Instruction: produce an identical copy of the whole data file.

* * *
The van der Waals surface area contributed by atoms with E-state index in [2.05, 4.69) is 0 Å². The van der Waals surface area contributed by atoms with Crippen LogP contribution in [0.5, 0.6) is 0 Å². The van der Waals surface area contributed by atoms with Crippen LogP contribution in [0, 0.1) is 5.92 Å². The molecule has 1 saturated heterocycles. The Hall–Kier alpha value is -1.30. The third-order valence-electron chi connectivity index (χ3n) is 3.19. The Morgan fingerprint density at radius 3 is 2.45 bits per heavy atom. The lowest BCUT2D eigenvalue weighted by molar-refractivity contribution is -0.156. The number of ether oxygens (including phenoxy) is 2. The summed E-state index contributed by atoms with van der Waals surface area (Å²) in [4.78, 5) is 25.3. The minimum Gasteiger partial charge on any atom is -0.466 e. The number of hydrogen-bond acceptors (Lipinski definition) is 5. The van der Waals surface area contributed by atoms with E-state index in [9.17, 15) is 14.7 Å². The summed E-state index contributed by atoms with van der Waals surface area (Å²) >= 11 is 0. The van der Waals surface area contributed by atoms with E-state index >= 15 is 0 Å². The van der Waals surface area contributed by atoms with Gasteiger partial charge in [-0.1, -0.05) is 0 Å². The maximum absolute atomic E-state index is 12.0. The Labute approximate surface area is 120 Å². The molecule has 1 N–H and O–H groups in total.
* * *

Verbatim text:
The van der Waals surface area contributed by atoms with E-state index in [2.05, 4.69) is 0 Å². The van der Waals surface area contributed by atoms with Crippen LogP contribution in [0.5, 0.6) is 0 Å². The van der Waals surface area contributed by atoms with Crippen LogP contribution in [0, 0.1) is 5.92 Å². The molecule has 1 saturated heterocycles. The Hall–Kier alpha value is -1.30. The third-order valence-electron chi connectivity index (χ3n) is 3.19. The Morgan fingerprint density at radius 3 is 2.45 bits per heavy atom. The lowest BCUT2D eigenvalue weighted by molar-refractivity contribution is -0.156. The number of ether oxygens (including phenoxy) is 2. The summed E-state index contributed by atoms with van der Waals surface area (Å²) in [4.78, 5) is 25.3. The minimum Gasteiger partial charge on any atom is -0.466 e. The number of hydrogen-bond acceptors (Lipinski definition) is 5. The van der Waals surface area contributed by atoms with E-state index in [9.17, 15) is 14.7 Å². The summed E-state index contributed by atoms with van der Waals surface area (Å²) >= 11 is 0. The van der Waals surface area contributed by atoms with E-state index >= 15 is 0 Å². The van der Waals surface area contributed by atoms with Gasteiger partial charge in [-0.1, -0.05) is 0 Å². The maximum absolute atomic E-state index is 12.0. The Labute approximate surface area is 120 Å². The molecule has 1 N–H and O–H groups in total.